MORE ABOUT THIS BOOK
At any given time, the FBI has about one hundred full-time undercover agents (or UCs, as we referred to ourselves) in the field. In the 1990s and 2000s, I was proud, very proud, to be one of them. Thanks to the three languages I speak as a native (English, Spanish, and French), prior experience as a prosecutor, all-purpose physiognomy, and the luck of the draw, I had the most diverse case list, the most notorious cases, the broadest experience within the FBI bureaucracy, including overseas, and the most pertinent outside experience.
Before I signed with the Bureau in 1985, I was a staffer for New York senator Pat Moynihan and an assistant DA in Brooklyn; today, I practice law. I know that of all the tools available to the FBI or any other government agency—no matter the nature of the target (counterfeiter, banker, racketeer, car thief, terrorist), the reams of Big Data at the various agencies’ disposal, the number of drones (armed or unarmed) in their warehouses (stateside or overseas)—the living, breathing undercover operative remains the gold standard for actionable information. It’s true on 24 and Homeland, and it also happens to be true in the real world—and it will be even truer in the future, as criminals and terrorists become ever less likely to trust any kind of recordable or traceable medium. Their expectation of privacy is already approaching zero (and ours isn’t much higher). The National Security Agency (NSA) could announce that it is unilaterally shutting down its entire electronic surveillance operation, or the debate over the constitutional legality of such snooping could be settled in favor of privacy (a political impossibility, at the time of this writing), and the bad guys would still scoff. They know which way the wind’s blowing—and they also know how to employ the newest commercially available encryption technology.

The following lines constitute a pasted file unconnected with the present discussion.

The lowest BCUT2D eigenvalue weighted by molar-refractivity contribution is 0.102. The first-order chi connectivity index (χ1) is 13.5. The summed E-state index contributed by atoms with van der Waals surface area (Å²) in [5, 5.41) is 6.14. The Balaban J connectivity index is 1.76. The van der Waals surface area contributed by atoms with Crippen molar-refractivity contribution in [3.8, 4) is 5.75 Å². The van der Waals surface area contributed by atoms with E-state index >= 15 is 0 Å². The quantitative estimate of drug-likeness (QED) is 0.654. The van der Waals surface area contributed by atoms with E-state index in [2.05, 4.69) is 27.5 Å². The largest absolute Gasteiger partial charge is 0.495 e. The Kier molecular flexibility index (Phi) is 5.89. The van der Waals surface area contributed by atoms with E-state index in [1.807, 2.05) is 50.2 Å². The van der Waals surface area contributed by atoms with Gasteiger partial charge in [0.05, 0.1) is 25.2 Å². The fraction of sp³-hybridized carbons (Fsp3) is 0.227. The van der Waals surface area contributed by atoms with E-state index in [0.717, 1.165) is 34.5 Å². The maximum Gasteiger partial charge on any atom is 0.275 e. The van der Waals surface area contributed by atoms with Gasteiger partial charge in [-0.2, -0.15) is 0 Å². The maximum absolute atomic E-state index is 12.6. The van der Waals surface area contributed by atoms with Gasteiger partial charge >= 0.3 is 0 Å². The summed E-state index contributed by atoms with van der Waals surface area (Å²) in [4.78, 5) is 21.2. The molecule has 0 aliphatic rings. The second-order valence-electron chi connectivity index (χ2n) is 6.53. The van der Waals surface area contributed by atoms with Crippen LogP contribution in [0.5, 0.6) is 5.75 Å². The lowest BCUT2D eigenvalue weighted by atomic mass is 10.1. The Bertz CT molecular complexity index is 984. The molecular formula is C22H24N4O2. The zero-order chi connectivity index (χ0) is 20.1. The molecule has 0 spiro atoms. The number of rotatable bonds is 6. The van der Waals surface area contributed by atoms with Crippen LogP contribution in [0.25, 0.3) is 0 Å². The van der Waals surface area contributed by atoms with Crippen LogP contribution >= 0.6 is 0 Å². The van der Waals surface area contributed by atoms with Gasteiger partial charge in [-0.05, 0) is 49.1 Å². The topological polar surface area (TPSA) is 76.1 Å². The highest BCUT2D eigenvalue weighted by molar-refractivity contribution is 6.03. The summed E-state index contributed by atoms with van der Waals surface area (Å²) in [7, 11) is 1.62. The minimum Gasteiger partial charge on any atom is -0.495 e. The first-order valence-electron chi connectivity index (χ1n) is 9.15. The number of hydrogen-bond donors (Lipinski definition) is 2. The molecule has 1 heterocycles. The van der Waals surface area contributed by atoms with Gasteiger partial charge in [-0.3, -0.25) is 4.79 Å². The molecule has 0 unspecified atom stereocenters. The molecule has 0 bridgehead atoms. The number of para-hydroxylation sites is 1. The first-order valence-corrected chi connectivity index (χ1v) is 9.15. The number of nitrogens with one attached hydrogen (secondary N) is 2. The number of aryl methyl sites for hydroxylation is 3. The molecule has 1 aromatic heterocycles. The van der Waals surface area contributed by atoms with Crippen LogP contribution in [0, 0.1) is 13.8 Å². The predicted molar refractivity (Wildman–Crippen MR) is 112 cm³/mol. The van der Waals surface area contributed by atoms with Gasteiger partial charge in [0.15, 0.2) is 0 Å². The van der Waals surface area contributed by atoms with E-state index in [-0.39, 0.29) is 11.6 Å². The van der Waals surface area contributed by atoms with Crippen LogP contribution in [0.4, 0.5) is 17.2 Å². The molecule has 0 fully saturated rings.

As the effectiveness of the traditional methods of electronic investigation decreases, the importance of UC work necessarily increases. Even if the NSA does collect every single communication generated in every corner of the globe, where’s the value without evaluation and corroboration? I’m not going to pass judgment on the various drone campaigns, but I know that intelligence developed and directed by people on the ground in the target area is vital for their effectiveness. The absence of that direction is exactly why innocent people are killed.
One reason legal cases against terrorists are so hard to prosecute is the difficulty of planting undercover agents in those environments. As the FBI’s ill-fated Detroit Sleeper Cell case confirmed following 9/11, reliance on information provided by informants is not and never will be enough. Eager, perhaps too eager to provide a frightened public with successes in the war on terror, the Bureau had relied on a source who may have provided the inspiration and means for the subjects’ plans. Plans to commit violent acts of jihad that may have remained dormant, if they had ever existed, but for the timely (for the Bu) intervention of the source. Informants may not be trustworthy; their information has to be confirmed. In the end, the judge in that notorious case overturned the jury’s conviction because the prosecution failed to turn over to the defense key evidence, including facts casting doubt on the informant’s reliability.
The bottom line: In the era of electronic surveillance, undercover work is not passé. It is not obsolete. In fact, it’s just the opposite. It enforces accountability. It prevents mistakes. I want readers (and policy makers) to understand why undercover agents are often the most valuable of all the boots on the ground.